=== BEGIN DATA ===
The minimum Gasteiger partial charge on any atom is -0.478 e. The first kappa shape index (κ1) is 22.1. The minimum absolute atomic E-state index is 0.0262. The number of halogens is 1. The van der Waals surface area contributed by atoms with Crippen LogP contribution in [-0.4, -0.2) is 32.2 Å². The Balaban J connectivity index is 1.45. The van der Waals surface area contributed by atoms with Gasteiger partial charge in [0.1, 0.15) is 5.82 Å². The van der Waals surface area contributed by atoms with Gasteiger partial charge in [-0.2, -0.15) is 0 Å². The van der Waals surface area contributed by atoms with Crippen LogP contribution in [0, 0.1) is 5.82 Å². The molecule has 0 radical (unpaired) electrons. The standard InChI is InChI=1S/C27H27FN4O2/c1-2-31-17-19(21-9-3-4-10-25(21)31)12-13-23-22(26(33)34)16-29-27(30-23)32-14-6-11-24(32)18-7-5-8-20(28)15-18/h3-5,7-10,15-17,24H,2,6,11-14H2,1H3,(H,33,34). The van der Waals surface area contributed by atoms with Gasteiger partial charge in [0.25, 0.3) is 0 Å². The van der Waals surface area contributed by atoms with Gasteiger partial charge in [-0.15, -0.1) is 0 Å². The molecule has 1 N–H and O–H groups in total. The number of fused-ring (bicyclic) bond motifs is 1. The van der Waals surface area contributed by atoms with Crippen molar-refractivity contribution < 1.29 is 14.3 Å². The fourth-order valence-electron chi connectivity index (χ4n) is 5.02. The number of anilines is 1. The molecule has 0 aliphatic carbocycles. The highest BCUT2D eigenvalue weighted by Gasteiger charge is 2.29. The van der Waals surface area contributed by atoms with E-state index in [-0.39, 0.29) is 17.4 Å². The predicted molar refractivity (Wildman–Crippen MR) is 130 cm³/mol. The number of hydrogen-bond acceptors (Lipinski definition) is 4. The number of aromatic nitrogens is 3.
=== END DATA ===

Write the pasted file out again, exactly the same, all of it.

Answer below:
The minimum Gasteiger partial charge on any atom is -0.478 e. The first kappa shape index (κ1) is 22.1. The minimum absolute atomic E-state index is 0.0262. The number of halogens is 1. The van der Waals surface area contributed by atoms with Crippen LogP contribution in [-0.4, -0.2) is 32.2 Å². The Balaban J connectivity index is 1.45. The van der Waals surface area contributed by atoms with Gasteiger partial charge in [0.1, 0.15) is 5.82 Å². The van der Waals surface area contributed by atoms with Gasteiger partial charge in [-0.2, -0.15) is 0 Å². The van der Waals surface area contributed by atoms with Crippen LogP contribution in [0, 0.1) is 5.82 Å². The molecule has 0 radical (unpaired) electrons. The standard InChI is InChI=1S/C27H27FN4O2/c1-2-31-17-19(21-9-3-4-10-25(21)31)12-13-23-22(26(33)34)16-29-27(30-23)32-14-6-11-24(32)18-7-5-8-20(28)15-18/h3-5,7-10,15-17,24H,2,6,11-14H2,1H3,(H,33,34). The van der Waals surface area contributed by atoms with Gasteiger partial charge in [0.25, 0.3) is 0 Å². The van der Waals surface area contributed by atoms with Gasteiger partial charge in [-0.15, -0.1) is 0 Å². The molecule has 1 N–H and O–H groups in total. The number of fused-ring (bicyclic) bond motifs is 1. The van der Waals surface area contributed by atoms with Crippen molar-refractivity contribution < 1.29 is 14.3 Å². The fourth-order valence-electron chi connectivity index (χ4n) is 5.02. The number of anilines is 1. The molecule has 0 aliphatic carbocycles. The highest BCUT2D eigenvalue weighted by Gasteiger charge is 2.29. The van der Waals surface area contributed by atoms with E-state index in [-0.39, 0.29) is 17.4 Å². The predicted molar refractivity (Wildman–Crippen MR) is 130 cm³/mol. The number of hydrogen-bond acceptors (Lipinski definition) is 4. The number of aromatic nitrogens is 3.